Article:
News / Africa

Egypt Fears Diversion of Nile Waters for a New Dam

Nile River in the fashionable suburb of Maadi in Cairo, Egypt (VOA's D. Bekheet)Nile River in the fashionable suburb of Maadi in Cairo, Egypt (VOA's D. Bekheet)
x
Nile River in the fashionable suburb of Maadi in Cairo, Egypt (VOA's D. Bekheet)
Nile River in the fashionable suburb of Maadi in Cairo, Egypt (VOA's D. Bekheet)
Peter Heinlein
Egypt is expressing concern at Ethiopia’s move to divert water from the Nile River to allow construction of a massive hydroelectric dam.

Egypt’s cabinet met Wednesday to discuss Ethiopia’s announcement that it was diverting the flow of the Blue Nile, the main tributary of the river.

The meeting came a day after Ethiopian officials said the water would be diverted to make way for construction of a nearly $5 billion dam.  The hydropower facility will be the largest in Africa, producing as much electricity as six nuclear power plants.  It is scheduled for completion in 2017.

A statement carried by Egypt’s state run MENA news agency said construction measures already in progress do not reflect any approval by Cairo to build the dam.

Egypt’s ambassador to Ethiopia, Mohamed Idriss, says his country is not surprised by the diversion.  It had been expected, he says.  But he suggested the unilateral announcement was premature, coming days before a panel of experts from Egypt, Sudan and Ethiopia releases a long-awaited study on the impact of the dam.

“These are technical issues and you cannot just give judgmental or impressionistic view on these implications.  That’s why the three countries formed this panel of experts which include a national expert and international experts of high reputation, and this panel is almost completing its work is entrusted with making this scientific assessment of the implications on Egypt and Sudan and based on the report of this panel, the three countries will decide on how to proceed on this matter,” Idriss said.

Ethiopian officials this week sought to assure the downstream countries, Egypt and Sudan, that the 550 meter diversion or shifting of the river from its natural course would not mean any loss of water, and could be a boon to future regional energy needs.   Ethiopian officials emphasized that water levels would not be affected by the diversion.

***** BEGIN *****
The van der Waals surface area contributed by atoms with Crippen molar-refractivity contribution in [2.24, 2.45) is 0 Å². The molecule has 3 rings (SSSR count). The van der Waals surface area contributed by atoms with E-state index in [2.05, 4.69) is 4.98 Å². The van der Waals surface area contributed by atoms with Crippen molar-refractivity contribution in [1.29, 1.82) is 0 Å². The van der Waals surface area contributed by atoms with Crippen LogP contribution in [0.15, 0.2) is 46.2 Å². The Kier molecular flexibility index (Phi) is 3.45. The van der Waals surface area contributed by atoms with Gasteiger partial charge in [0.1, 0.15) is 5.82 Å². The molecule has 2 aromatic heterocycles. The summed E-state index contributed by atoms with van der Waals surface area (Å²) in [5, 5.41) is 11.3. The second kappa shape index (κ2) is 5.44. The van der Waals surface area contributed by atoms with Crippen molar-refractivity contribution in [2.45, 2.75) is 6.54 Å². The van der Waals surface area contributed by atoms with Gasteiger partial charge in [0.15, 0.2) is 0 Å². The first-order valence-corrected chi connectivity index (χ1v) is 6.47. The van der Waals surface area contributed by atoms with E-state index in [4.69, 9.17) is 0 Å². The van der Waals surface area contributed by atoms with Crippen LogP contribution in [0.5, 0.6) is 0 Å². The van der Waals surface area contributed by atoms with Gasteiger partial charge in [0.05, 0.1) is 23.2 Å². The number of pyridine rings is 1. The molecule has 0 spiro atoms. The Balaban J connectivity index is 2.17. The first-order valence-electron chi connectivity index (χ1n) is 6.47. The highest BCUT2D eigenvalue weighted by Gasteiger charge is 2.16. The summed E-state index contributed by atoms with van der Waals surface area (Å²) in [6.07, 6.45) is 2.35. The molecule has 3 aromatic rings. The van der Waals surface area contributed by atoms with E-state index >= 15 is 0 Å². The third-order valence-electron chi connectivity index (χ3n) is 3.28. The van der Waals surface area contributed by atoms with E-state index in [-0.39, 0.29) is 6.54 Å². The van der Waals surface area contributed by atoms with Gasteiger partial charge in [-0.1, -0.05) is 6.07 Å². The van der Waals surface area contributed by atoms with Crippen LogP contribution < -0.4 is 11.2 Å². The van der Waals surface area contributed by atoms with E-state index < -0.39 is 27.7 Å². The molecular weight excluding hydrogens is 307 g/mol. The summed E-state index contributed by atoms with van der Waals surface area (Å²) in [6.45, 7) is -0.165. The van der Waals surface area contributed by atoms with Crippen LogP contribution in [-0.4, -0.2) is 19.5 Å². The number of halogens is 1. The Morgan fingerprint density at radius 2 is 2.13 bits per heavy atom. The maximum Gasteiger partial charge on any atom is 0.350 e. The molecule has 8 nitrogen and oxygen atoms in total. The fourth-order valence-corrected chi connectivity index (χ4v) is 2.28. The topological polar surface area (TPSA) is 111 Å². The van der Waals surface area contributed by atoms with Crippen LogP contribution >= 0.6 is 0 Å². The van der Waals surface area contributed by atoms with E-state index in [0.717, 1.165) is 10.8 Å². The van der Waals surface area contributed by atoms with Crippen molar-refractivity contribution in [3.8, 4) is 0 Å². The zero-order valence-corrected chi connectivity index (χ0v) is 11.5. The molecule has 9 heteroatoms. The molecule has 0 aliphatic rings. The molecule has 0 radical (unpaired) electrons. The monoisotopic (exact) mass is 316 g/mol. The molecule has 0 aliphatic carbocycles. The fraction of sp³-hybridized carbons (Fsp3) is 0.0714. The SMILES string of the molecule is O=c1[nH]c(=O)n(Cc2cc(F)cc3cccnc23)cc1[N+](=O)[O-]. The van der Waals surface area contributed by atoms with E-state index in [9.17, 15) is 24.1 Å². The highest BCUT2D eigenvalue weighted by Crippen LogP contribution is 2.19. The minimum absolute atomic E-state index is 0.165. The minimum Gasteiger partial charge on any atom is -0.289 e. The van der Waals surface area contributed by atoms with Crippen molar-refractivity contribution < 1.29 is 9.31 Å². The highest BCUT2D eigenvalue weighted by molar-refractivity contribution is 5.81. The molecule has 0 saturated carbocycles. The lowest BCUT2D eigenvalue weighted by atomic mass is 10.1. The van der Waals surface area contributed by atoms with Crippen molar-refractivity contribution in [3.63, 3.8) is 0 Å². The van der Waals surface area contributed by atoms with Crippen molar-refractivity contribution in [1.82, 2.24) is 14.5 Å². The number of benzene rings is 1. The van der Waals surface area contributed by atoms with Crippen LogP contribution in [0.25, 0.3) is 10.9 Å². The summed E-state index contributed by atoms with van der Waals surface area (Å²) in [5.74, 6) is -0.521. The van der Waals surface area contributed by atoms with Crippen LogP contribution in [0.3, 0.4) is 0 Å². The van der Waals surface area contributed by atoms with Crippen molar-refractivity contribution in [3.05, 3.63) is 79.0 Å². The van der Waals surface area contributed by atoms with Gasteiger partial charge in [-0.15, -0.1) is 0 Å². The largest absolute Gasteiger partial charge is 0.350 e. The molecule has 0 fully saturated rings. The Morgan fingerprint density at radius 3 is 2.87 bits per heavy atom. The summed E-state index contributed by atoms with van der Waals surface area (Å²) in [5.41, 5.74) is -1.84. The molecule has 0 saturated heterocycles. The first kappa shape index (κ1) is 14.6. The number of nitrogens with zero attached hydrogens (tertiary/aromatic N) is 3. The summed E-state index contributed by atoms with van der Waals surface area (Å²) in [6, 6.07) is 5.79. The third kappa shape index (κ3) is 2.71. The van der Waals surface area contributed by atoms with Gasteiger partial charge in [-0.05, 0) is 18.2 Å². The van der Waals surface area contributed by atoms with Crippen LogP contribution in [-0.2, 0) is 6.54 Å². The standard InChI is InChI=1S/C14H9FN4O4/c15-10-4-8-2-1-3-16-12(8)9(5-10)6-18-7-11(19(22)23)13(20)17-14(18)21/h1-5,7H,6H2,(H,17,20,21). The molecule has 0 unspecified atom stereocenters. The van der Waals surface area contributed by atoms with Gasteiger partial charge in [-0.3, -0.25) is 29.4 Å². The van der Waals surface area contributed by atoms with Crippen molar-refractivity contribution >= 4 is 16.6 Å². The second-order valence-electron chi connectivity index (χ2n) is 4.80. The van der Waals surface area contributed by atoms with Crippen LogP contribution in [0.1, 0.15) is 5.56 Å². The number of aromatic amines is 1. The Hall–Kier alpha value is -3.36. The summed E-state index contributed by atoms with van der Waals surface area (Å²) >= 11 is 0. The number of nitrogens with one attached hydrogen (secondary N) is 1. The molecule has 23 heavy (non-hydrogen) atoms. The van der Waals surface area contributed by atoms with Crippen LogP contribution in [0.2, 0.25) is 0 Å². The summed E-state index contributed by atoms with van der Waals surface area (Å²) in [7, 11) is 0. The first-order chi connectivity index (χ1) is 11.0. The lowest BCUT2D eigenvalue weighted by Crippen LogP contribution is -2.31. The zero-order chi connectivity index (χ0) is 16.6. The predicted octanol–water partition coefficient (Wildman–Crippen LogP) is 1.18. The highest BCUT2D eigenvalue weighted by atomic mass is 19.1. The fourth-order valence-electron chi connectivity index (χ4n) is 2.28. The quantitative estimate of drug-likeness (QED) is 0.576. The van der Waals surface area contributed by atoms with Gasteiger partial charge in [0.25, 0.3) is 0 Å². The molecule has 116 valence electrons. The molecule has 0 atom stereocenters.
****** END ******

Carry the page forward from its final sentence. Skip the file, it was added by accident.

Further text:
But Ambassador Idriss said Egypt’s almost total dependence on the Nile for its water supply makes any potential disruption a national security issue.

“The Nile for us is not just a river.  It is the only source of life in Egypt.  So any impact on the water reaching Egypt is going to affect Egyptian water security and the life of the Egyptian people, and this is of great concern,” Idriss said.

The envoy said Egypt and Sudan will insist on being a party to any decisions that will affect the river’s flow.

“The important issue is how the three countries will set the course for moving forward on the project based on the agreed principle of shared benefit and no harm and win-win.  The Egyptian side insists on fully abiding by these principles and these commitments,” Idriss said.

Ethiopian Deputy Prime Minister Debretsion Gebremichael this week said the Renaissance Dam could begin producing electricity as early as next year.  Responding to the concerns of the downstream countries, he told the Bloomberg news agency, “This is an international river and we will try our best to accommodate their interests."

The Blue Nile originates high in the mountains of Ethiopia.  It provides 85 percent of Nile's water, joining with the White Nile at the Sudanese capital, Khartoum, where it flows north to the Mediterranean Sea.

You May Like

African States Push to Keep Boko Haram Offline

Central African telecoms ministers working with Nigeria to block all videos posted by Boko Haram in effort to blunt Nigerian militant group's propaganda More

Falling Oil Prices, Internet-Savvy Youth Pose Challenge for Gulf Monarchies

Across the Gulf, younger generations are putting a strain on traditional politics More

Philippines Call Center Workers Face Challenges

Country has world’s largest business process outsourcing, or BPO, industry, employing some one-million workers More

Featured Videos

Your JavaScript is turned off or you have an old version of Adobe's Flash Player. Get the latest Flash player.
US Supreme Court Hears Hijab Discrimination Casei
X
Katherine Gypson
February 25, 2015 11:30 PM